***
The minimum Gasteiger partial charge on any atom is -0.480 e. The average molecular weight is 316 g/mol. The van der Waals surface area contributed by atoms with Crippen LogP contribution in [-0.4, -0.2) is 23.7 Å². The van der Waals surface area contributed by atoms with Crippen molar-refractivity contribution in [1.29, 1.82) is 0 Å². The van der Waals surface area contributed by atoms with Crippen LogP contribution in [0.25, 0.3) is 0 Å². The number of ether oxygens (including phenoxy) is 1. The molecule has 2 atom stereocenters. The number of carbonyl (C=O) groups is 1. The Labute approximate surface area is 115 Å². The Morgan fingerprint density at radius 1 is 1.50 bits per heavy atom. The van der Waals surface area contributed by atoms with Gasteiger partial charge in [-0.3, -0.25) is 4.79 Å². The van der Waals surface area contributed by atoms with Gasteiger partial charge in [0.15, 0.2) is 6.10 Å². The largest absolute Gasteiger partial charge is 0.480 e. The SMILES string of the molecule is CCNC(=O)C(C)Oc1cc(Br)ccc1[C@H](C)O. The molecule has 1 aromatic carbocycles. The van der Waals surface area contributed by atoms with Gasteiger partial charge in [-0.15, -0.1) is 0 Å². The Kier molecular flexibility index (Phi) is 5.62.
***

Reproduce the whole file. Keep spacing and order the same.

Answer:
The minimum Gasteiger partial charge on any atom is -0.480 e. The average molecular weight is 316 g/mol. The van der Waals surface area contributed by atoms with Crippen LogP contribution in [-0.4, -0.2) is 23.7 Å². The van der Waals surface area contributed by atoms with Crippen molar-refractivity contribution in [1.29, 1.82) is 0 Å². The van der Waals surface area contributed by atoms with Crippen LogP contribution in [0.25, 0.3) is 0 Å². The number of ether oxygens (including phenoxy) is 1. The molecule has 2 atom stereocenters. The number of carbonyl (C=O) groups is 1. The Labute approximate surface area is 115 Å². The Morgan fingerprint density at radius 1 is 1.50 bits per heavy atom. The van der Waals surface area contributed by atoms with Gasteiger partial charge in [-0.3, -0.25) is 4.79 Å². The van der Waals surface area contributed by atoms with Gasteiger partial charge in [0.15, 0.2) is 6.10 Å². The largest absolute Gasteiger partial charge is 0.480 e. The SMILES string of the molecule is CCNC(=O)C(C)Oc1cc(Br)ccc1[C@H](C)O. The molecule has 1 aromatic carbocycles. The van der Waals surface area contributed by atoms with Gasteiger partial charge in [-0.15, -0.1) is 0 Å². The Kier molecular flexibility index (Phi) is 5.62.